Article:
Monday, August 08, 2011
Coldheart Canyon, by Clive Barker
From the inside flap:
"Hollywood has made a star of Todd Pickett. But time is catching up with him. He doesn't have the perfect looks he had last year. After plastic surgery goes awry, Todd needs somewhere to hide away for a few months while his scars heal.
"As Todd settles into a mansion in Coldheart Canyon - a corner of the city so secret it doesn't even appear on any map - Tammy Lauper, the president of his fan club, comes to the City of Angels determined to solve the mystery of Todd's disappearance. Her journey will not be an easy one. The closer she gets to Todd the more of Coldheart Canyon's secrets she uncovers: the ghosts of the A-list stars who came to the Canyon for wild parties; Katya Lupi, the cold-hearted, now-forgotten star for whom the Canyon was named, who is alive and exquisite after a hundred years; and, finally, the door in the bowels of Katya's dream palace that reputedly open up to another world, the Devil's Country. No one who has ever ventured to this dark, barbaric corner of hell has returned without their souls shadowed by what they'd seen and done. . ."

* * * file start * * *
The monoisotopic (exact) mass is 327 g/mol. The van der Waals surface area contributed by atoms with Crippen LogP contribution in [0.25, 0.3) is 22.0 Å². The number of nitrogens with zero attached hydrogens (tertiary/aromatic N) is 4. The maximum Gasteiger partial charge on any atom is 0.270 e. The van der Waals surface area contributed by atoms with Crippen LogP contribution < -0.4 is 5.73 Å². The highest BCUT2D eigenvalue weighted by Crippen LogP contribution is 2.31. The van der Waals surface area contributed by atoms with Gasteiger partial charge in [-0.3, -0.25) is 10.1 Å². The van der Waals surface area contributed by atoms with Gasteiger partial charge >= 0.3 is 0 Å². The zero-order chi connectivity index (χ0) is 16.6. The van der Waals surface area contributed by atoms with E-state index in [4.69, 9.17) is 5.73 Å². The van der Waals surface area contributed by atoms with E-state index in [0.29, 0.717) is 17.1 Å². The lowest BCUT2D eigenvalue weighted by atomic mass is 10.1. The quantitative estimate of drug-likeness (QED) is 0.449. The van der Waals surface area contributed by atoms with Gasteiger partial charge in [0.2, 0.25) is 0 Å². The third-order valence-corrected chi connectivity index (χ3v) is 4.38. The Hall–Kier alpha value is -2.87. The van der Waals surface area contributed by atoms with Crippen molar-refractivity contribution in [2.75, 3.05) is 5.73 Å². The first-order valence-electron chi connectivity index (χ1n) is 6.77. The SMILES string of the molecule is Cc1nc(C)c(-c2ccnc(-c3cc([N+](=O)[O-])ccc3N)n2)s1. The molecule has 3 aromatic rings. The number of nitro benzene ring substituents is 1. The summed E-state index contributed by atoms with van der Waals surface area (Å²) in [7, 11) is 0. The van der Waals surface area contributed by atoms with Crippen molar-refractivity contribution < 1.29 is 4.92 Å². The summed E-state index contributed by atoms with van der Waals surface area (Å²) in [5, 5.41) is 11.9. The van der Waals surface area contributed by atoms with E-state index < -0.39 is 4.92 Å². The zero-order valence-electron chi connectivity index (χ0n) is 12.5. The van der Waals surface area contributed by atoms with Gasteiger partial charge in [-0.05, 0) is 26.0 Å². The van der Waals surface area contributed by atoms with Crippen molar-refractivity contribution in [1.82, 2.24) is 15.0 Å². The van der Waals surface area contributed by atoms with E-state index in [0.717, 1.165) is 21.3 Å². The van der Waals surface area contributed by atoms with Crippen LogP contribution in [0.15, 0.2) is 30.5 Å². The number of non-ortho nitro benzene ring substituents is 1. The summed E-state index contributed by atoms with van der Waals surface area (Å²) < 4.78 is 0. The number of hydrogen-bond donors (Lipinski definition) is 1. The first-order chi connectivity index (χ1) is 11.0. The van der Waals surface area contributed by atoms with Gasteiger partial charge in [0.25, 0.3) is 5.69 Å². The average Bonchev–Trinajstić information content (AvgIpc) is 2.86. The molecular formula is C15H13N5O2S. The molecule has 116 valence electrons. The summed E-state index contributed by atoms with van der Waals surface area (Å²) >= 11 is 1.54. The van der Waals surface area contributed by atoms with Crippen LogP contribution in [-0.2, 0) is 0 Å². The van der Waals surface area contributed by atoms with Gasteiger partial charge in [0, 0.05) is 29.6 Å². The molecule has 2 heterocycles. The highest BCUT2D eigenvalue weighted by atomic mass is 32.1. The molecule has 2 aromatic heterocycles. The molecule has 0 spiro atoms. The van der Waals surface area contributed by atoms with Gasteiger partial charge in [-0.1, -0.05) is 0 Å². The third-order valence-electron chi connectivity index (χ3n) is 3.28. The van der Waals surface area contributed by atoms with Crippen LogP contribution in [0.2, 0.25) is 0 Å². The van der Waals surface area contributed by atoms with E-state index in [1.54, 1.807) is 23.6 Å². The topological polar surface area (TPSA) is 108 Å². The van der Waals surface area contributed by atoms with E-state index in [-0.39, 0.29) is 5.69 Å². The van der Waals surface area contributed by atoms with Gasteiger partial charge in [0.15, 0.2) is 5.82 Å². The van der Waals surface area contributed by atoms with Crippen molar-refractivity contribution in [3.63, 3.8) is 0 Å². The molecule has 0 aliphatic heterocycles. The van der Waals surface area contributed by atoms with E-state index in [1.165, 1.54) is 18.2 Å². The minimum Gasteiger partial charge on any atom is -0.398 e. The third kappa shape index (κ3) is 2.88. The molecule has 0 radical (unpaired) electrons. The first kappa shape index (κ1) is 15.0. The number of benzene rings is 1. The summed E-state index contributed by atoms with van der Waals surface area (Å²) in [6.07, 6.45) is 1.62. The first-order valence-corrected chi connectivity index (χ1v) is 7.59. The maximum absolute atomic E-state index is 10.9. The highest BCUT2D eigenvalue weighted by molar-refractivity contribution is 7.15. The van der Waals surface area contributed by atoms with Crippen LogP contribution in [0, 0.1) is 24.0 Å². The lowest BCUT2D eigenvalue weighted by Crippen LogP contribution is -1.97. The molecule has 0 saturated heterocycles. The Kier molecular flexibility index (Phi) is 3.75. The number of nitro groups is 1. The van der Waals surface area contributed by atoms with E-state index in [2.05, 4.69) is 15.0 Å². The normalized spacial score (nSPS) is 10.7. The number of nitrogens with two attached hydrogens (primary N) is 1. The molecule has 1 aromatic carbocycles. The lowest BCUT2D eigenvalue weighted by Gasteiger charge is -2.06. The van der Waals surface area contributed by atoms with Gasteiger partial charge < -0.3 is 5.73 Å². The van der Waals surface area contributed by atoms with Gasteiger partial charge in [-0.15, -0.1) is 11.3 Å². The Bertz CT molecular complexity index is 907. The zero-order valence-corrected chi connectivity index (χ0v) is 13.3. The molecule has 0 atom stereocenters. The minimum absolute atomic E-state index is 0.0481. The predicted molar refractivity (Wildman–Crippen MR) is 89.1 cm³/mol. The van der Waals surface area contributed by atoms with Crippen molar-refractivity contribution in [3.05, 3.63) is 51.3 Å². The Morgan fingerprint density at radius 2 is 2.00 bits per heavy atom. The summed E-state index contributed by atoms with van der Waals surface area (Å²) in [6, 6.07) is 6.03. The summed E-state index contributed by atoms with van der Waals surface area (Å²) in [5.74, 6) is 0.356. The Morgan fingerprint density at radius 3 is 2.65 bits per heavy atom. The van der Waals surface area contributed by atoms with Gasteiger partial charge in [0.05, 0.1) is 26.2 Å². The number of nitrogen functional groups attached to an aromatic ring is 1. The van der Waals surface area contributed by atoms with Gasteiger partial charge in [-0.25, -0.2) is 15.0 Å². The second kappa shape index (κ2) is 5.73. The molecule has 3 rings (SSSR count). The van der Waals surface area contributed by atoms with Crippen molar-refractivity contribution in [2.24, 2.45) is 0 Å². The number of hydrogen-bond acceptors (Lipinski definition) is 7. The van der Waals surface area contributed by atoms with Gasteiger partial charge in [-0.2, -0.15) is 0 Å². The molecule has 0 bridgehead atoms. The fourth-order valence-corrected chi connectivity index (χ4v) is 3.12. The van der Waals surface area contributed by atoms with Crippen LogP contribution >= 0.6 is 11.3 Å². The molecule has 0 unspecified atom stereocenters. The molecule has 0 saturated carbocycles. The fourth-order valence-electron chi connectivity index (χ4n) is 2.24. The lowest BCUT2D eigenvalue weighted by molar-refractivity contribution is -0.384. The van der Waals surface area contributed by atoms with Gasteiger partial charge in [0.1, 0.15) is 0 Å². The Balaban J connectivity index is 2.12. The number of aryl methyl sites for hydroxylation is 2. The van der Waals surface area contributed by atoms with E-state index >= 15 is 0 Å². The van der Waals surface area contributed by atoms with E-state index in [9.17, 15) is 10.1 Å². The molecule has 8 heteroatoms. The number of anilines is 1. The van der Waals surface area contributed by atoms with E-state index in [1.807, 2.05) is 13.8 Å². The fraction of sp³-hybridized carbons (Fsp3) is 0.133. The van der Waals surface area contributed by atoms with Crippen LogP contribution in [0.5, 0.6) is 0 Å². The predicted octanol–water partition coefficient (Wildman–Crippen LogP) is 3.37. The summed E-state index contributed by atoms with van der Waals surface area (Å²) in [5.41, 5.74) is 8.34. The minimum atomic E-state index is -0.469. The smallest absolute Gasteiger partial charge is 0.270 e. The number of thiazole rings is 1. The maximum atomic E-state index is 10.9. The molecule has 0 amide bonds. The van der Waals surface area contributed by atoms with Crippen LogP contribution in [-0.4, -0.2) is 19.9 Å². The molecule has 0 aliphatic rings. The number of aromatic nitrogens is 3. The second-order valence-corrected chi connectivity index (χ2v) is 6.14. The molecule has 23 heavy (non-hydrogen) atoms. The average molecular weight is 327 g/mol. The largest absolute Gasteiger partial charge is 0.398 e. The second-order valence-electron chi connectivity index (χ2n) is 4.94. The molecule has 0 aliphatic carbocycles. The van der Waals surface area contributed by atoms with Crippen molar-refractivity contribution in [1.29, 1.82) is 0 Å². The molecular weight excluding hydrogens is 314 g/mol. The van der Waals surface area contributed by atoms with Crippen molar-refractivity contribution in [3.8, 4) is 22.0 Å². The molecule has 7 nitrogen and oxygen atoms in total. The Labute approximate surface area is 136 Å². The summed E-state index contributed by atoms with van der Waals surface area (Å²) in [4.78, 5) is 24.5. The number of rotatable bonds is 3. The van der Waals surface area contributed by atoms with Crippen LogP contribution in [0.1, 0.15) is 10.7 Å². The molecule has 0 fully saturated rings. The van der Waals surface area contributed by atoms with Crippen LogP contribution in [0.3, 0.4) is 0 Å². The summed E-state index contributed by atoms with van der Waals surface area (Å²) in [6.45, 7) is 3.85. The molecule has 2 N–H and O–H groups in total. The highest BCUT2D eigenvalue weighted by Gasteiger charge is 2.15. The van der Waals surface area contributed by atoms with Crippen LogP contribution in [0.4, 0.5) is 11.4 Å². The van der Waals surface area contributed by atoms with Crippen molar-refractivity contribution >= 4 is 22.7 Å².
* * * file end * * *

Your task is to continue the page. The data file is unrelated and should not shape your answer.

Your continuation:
Coldheart Canyon isn't one of Barker's better works - it's overly long by at least a hundred and fifty pages and its characters suffer from Plot Convenient Stupid Moments (PCSM) from time to time - but it's still a worthwhile read, because few writers can create such grand, century-spanning epics like this. Barker's multilayered story telling is penned in an appropriately lush Hollywood film style, with its beyond-the-norm audacious horrors equally potent.
Even with its flaws, this is a fascinating book that is worth the journey, with its mostly interesting characters, insider's dark take on the Dream Factory and its sometimes transcendant grotesqueries and graces.
I'm glad I read this - once. It's not worth owning, as is most of Barker's other works, but it is worth checking out, if you can tolerate bloat with your read spectacles: to Barker's credit, and to provide a point of comparison, Coldheart Canyon is nowhere near as bloated as Stephen King's post-mid Eighties writing (e.g., any fiction King has published since It).
If you've never read Clive Barker, and are interested in doing so, read one of his other books first, like his three-volume Books of Blood anthologies, or Imajica, one of his many novels.
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